International students do well in job market

posted on September 5, 2018

By Canadian Immigrant |

They outperform foreign-born-and-educated immigrants, says C.D. Howe Institute

Former international students are doing quite well in Canada’s job market compared to internationally educated immigrants but still fall behind their Canadian-born-and-educated counterparts. This finding comes from a new study from the C.D. Howe Institute.

In Comparing Outcomes: The Relative Job-Market Performance of Former International Students, authors Mikal Skuterud and Zong Jia Chen compared the performance of former international students (who studied within the first decade of the 2000s) in today’s job market with that of foreign-born-and-educated graduates as well as Canadian-born and educated people, combining data from Canada’s National Graduate Survey and Labour Force Survey.

The results indicate that former international students clearly outperform their foreign-educated counterparts by substantial margins, but they are not too far behind those born and educated in Canada.

Lag behind Canadian-born-and-educated
“Former international student gaps we identify relative to the Canadian-born-and-educated comparison group are modest,” says Skuterud. “We find essentially no shortfall in the average earnings of male former international students and Canadian-born-and-educated post-secondary graduates and only small gaps for women when we exclude education level and field of study.”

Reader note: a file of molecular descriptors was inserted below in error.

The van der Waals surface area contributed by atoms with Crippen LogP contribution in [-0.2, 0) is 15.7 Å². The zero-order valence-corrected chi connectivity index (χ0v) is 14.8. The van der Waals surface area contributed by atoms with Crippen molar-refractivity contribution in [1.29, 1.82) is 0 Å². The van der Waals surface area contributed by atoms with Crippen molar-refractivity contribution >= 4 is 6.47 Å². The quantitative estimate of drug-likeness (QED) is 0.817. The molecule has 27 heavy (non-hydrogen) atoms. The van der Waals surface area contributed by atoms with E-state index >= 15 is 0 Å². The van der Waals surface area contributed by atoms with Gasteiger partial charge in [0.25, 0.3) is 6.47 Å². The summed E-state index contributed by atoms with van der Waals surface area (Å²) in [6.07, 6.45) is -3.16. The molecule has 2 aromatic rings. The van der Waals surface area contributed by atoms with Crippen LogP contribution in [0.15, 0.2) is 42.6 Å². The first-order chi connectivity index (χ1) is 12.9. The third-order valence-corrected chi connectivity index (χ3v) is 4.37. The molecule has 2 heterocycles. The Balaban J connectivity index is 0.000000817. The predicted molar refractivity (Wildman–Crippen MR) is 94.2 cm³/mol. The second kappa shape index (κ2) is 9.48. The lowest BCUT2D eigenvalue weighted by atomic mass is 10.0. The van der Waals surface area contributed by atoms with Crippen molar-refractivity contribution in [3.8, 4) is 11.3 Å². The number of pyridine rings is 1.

However, comparisons with foreign-born-and-educated graduates from similar academic programs, the gaps become larger and tend to be largest for women with college diplomas in fields outside of math and computer science and for Chinese men and South Asian women.

The study also noted some indication of more recent deterioration in the labour-market performance of former international students as post-secondary institutions and governments have reached deeper into foreign student pools to meet their student and immigration demands. They argue that this deterioration is most consistent with a trade-off that has occurred, as the quality and supply of international students has not kept pace with the growth in demand.

“The critical question for policymakers is to what extent these gaps reflect pre-market differences in labour-market productivity, such as English/ French language disparities, as opposed to market challenges due to weaker job-search networks or employer discrimination,” Skuterud says. “Although the driving factors have very different implications for policy, identifying their relative importance is extremely difficult.”

According to the authors, giving preference to Canadian-educated applicants in the Express Entry immigration system over foreign-educated applicants is preferable, leading to better immigrant integration.

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